There was no way my wife was going to stay and allow me to do to her son what her father had done to her.
    I turned to Jesus and I asked for forgiveness and I told God with all my heart that I wanted to repent and be a father like my father was to me.

    Now that we have all been healed, my wife and I have our moments. She is from Venus and I am from Mars after all 🙂 But that one night of almost… that one night after waiting 44 years for a precious child. I’m not a hurtful man. I’d rather be ran over by a truck than ever hurt a woman. I didn’t even hurt my first wife when she left me for another man less than a year after our marriage and less than 9 months after we lost our chlid to miscarriage.

    After two years of counseling from a unbelieving jew who was a practicing atheist but a very wise man, I realized my anger even though it wasn’t ever aimed at anyone was bad. My anger that night aimed at my son wasn’t even aimed at my son it was aimed at something I couldn’t control, his crying from cholic. I remembered the 16 year old boy who lived down the street who used to catch me on the way home from school almost every day for two years. He would take me into his parents garage because they both worked and didn’t get home till after 3. He accused me of beating up his sister and he would wail on me and kick me, and told me if i ever told he would kill my family. I finally couldn’t take the terror any more and finally told my parents. Thank God my mom immediately called the police and marched down the road to this families house and with the police confronted this monster from my youth and the police took him away and he was sent to a mental health prison for youth. I found out that someone had killed his sister violently and he lost control and began doing what he did to me. That opened me up to another controlling abuser a teenage boy who abused me sexually. I never knew that my anger towards inanimate objects was due to the fact that for years during my childhood from the time I was 8 or 9 until the time I was 17 and we moved to Oregon that I was being abused and there were things against my ability to control them.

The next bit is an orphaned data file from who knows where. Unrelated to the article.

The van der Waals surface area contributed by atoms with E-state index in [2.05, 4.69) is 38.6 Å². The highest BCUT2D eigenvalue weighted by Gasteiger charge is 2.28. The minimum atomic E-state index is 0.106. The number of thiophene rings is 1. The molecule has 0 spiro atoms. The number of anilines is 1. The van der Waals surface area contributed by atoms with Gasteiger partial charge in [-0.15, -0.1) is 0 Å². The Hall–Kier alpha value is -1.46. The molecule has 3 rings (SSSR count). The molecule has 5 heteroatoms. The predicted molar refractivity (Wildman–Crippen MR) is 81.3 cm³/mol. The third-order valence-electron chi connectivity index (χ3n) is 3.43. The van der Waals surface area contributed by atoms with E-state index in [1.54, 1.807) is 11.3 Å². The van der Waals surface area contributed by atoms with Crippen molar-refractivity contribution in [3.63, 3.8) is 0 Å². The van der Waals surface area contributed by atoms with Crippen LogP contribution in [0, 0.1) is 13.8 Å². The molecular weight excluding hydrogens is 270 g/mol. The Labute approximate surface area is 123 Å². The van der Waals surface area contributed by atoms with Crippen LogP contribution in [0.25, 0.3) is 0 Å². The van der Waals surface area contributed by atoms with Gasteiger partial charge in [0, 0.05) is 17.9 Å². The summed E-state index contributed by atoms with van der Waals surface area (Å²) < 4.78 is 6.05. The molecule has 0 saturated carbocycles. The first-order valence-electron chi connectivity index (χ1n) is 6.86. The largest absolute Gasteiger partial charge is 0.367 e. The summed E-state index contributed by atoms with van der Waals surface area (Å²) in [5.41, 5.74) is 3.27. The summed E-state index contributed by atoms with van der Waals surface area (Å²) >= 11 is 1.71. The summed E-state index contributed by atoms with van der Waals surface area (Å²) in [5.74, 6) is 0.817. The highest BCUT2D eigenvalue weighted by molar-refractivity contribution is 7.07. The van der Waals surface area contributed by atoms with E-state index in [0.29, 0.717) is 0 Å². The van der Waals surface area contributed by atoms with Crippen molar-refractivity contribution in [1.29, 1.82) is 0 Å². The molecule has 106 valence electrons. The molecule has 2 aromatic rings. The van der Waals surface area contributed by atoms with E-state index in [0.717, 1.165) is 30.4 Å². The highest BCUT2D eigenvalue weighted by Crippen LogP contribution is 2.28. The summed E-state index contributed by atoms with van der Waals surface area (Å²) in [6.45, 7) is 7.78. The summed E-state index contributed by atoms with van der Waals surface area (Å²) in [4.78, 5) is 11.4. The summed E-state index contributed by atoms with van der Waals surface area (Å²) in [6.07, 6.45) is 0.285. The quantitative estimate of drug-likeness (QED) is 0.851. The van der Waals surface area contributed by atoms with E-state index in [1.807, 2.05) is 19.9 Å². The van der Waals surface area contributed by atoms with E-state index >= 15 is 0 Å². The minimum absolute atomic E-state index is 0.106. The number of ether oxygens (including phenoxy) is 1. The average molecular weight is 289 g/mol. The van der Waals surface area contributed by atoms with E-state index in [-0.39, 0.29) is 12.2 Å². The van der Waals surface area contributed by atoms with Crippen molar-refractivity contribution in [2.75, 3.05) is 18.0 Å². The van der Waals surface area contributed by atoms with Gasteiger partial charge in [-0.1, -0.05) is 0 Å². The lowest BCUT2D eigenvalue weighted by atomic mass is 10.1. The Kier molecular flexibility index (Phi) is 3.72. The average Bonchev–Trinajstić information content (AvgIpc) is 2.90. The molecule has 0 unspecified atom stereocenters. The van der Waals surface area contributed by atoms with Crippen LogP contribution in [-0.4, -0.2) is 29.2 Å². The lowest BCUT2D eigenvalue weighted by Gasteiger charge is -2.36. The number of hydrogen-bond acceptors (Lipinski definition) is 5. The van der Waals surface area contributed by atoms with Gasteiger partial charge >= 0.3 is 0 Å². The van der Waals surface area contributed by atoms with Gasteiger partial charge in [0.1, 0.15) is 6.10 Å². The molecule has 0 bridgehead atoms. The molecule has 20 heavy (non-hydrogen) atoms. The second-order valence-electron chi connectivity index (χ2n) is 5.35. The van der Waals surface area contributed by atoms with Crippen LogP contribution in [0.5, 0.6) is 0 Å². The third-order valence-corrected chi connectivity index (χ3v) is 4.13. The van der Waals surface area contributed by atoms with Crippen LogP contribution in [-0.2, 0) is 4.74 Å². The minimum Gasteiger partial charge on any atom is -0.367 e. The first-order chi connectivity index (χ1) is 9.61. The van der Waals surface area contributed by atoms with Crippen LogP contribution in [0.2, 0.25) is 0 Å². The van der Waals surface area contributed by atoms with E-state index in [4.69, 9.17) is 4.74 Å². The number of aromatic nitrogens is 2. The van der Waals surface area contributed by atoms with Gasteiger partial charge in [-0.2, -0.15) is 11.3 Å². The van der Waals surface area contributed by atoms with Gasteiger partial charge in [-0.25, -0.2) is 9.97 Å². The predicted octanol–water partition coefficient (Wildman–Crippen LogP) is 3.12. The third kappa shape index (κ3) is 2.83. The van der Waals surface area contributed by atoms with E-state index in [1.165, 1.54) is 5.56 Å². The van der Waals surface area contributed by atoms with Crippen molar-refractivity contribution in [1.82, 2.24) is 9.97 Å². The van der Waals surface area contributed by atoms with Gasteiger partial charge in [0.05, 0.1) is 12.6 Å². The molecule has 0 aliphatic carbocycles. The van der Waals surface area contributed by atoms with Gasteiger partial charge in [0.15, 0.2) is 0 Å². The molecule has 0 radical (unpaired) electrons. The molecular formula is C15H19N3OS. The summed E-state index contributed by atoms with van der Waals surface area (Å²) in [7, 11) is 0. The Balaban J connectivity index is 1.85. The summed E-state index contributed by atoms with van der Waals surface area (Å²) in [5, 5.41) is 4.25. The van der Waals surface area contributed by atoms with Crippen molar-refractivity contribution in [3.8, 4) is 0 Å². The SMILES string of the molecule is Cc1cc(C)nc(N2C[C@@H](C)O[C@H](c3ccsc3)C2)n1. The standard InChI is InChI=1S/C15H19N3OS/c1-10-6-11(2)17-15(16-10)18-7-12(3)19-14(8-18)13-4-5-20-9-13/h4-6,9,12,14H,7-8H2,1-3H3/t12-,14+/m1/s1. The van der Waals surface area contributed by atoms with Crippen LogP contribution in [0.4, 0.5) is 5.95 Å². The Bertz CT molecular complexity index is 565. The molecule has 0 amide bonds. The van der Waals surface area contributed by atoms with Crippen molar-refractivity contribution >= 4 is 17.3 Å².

Today when I gently stroke my sons cheek at night as I put him to bed, when the lights are out and the books are read…. I am so thankful that I had a repentant heart. I am so thankful that God called to me and said Brad, stop swinging at the darkness in fear and let me heal you.

    Far too many men however don’t listen to that gentle voice calling them. Offering to help them change and help them heal and grow.

    Am I a great man? No just a very very blessed man.
    All you have to do is look at my beautiful young bride and my beautiful 5 year old boy to know how richly blessed I am. No I take that back, beyond even that, all you have to do is look at the Cross of Jesus Christ on that lonely hill at Gilgatha, to know what a blessed blessed man I am.

    Ok I’m going to take my tear streaked face and rinse off and go spend some quality time with my wife.
    God bless you all and thank you for accepting me as a man. I know for some of you that must be very difficult.

    God bless, and (as Paul Harvey used to say…) was the rest of the story.
    For now…
    Brad

  8. Brad, l finally got round to reading your story above. Thanks for sharing it with such transparency. And you’re right, God does heal when we are undone and turn to him. May you continue in rich blessings with your family.

    I might refer people to your story as an account of a man who was abused, became trapped in sin, and found freedom through Christ. Would that be okay? Could you please email me (find my email address by going to my website, which you can click on by clicking on my name at the start of this comment). I’d like to discuss using your story on my site.
    thanks
    Barb

  9. What a thoughtful and fantastic article! I am one pastor who stands with women who are being abused and does NOT turn a blind or naive eye to abuse.

    Thanks for raising awareness. I will do the same!